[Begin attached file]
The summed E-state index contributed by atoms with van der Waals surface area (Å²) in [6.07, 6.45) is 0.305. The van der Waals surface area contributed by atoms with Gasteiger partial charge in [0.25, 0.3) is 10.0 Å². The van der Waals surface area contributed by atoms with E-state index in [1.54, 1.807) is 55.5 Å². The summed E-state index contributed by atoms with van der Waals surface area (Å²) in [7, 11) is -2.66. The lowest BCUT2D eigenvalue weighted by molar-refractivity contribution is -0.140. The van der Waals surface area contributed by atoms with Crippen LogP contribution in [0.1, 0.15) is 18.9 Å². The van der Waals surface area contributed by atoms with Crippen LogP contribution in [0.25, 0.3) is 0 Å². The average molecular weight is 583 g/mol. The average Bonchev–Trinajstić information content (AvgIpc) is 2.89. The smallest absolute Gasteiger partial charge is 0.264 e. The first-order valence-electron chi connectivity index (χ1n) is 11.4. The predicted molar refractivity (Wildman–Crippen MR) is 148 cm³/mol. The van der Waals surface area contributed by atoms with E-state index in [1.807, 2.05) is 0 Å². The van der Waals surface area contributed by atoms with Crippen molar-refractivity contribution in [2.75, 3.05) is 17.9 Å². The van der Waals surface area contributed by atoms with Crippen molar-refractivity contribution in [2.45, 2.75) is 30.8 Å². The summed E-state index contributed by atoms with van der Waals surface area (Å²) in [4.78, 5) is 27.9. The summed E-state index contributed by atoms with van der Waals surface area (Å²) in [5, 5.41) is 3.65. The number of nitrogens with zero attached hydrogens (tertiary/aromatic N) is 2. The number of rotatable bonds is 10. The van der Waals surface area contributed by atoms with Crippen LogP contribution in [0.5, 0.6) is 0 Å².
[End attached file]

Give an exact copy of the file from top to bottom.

The summed E-state index contributed by atoms with van der Waals surface area (Å²) in [6.07, 6.45) is 0.305. The van der Waals surface area contributed by atoms with Gasteiger partial charge in [0.25, 0.3) is 10.0 Å². The van der Waals surface area contributed by atoms with E-state index in [1.54, 1.807) is 55.5 Å². The summed E-state index contributed by atoms with van der Waals surface area (Å²) in [7, 11) is -2.66. The lowest BCUT2D eigenvalue weighted by molar-refractivity contribution is -0.140. The van der Waals surface area contributed by atoms with Crippen LogP contribution in [0.1, 0.15) is 18.9 Å². The van der Waals surface area contributed by atoms with Crippen LogP contribution in [0.25, 0.3) is 0 Å². The average molecular weight is 583 g/mol. The average Bonchev–Trinajstić information content (AvgIpc) is 2.89. The smallest absolute Gasteiger partial charge is 0.264 e. The first-order valence-electron chi connectivity index (χ1n) is 11.4. The predicted molar refractivity (Wildman–Crippen MR) is 148 cm³/mol. The van der Waals surface area contributed by atoms with E-state index in [1.807, 2.05) is 0 Å². The van der Waals surface area contributed by atoms with Crippen molar-refractivity contribution in [2.75, 3.05) is 17.9 Å². The van der Waals surface area contributed by atoms with Crippen molar-refractivity contribution in [2.45, 2.75) is 30.8 Å². The summed E-state index contributed by atoms with van der Waals surface area (Å²) in [4.78, 5) is 27.9. The summed E-state index contributed by atoms with van der Waals surface area (Å²) in [5, 5.41) is 3.65. The number of nitrogens with zero attached hydrogens (tertiary/aromatic N) is 2. The number of rotatable bonds is 10. The van der Waals surface area contributed by atoms with Crippen LogP contribution in [0.5, 0.6) is 0 Å².